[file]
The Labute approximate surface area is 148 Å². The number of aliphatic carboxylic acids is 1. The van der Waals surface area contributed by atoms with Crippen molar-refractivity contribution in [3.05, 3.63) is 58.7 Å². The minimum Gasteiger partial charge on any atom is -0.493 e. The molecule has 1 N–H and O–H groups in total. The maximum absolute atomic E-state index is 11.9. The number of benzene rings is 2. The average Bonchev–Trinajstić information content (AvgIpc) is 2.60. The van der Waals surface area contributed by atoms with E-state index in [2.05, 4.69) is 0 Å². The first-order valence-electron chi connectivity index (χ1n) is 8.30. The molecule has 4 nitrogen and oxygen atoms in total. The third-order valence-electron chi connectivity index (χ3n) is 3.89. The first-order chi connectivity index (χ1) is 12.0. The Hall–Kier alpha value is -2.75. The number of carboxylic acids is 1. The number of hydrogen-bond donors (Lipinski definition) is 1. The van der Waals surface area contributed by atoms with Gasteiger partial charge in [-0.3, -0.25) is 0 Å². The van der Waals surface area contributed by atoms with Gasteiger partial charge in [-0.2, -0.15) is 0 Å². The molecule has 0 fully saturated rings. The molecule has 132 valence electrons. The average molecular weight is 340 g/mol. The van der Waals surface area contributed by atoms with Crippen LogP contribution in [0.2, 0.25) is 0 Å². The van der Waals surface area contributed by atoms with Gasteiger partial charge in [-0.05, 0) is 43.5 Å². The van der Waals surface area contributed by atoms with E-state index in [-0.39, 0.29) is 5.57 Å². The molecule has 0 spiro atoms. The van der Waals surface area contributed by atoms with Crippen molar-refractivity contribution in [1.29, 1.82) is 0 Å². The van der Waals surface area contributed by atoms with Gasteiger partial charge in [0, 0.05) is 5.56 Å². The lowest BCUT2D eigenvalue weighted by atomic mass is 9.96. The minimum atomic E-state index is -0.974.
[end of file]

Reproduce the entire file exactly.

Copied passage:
The Labute approximate surface area is 148 Å². The number of aliphatic carboxylic acids is 1. The van der Waals surface area contributed by atoms with Crippen molar-refractivity contribution in [3.05, 3.63) is 58.7 Å². The minimum Gasteiger partial charge on any atom is -0.493 e. The molecule has 1 N–H and O–H groups in total. The maximum absolute atomic E-state index is 11.9. The number of benzene rings is 2. The average Bonchev–Trinajstić information content (AvgIpc) is 2.60. The van der Waals surface area contributed by atoms with E-state index in [2.05, 4.69) is 0 Å². The first-order valence-electron chi connectivity index (χ1n) is 8.30. The molecule has 4 nitrogen and oxygen atoms in total. The third-order valence-electron chi connectivity index (χ3n) is 3.89. The first-order chi connectivity index (χ1) is 12.0. The Hall–Kier alpha value is -2.75. The number of carboxylic acids is 1. The number of hydrogen-bond donors (Lipinski definition) is 1. The van der Waals surface area contributed by atoms with Gasteiger partial charge in [-0.3, -0.25) is 0 Å². The van der Waals surface area contributed by atoms with Gasteiger partial charge in [-0.2, -0.15) is 0 Å². The molecule has 0 fully saturated rings. The molecule has 132 valence electrons. The average molecular weight is 340 g/mol. The van der Waals surface area contributed by atoms with Crippen LogP contribution in [0.2, 0.25) is 0 Å². The van der Waals surface area contributed by atoms with Gasteiger partial charge in [-0.05, 0) is 43.5 Å². The van der Waals surface area contributed by atoms with E-state index in [-0.39, 0.29) is 5.57 Å². The molecule has 0 spiro atoms. The van der Waals surface area contributed by atoms with Crippen molar-refractivity contribution in [1.29, 1.82) is 0 Å². The van der Waals surface area contributed by atoms with Gasteiger partial charge in [0, 0.05) is 5.56 Å². The lowest BCUT2D eigenvalue weighted by atomic mass is 9.96. The minimum atomic E-state index is -0.974.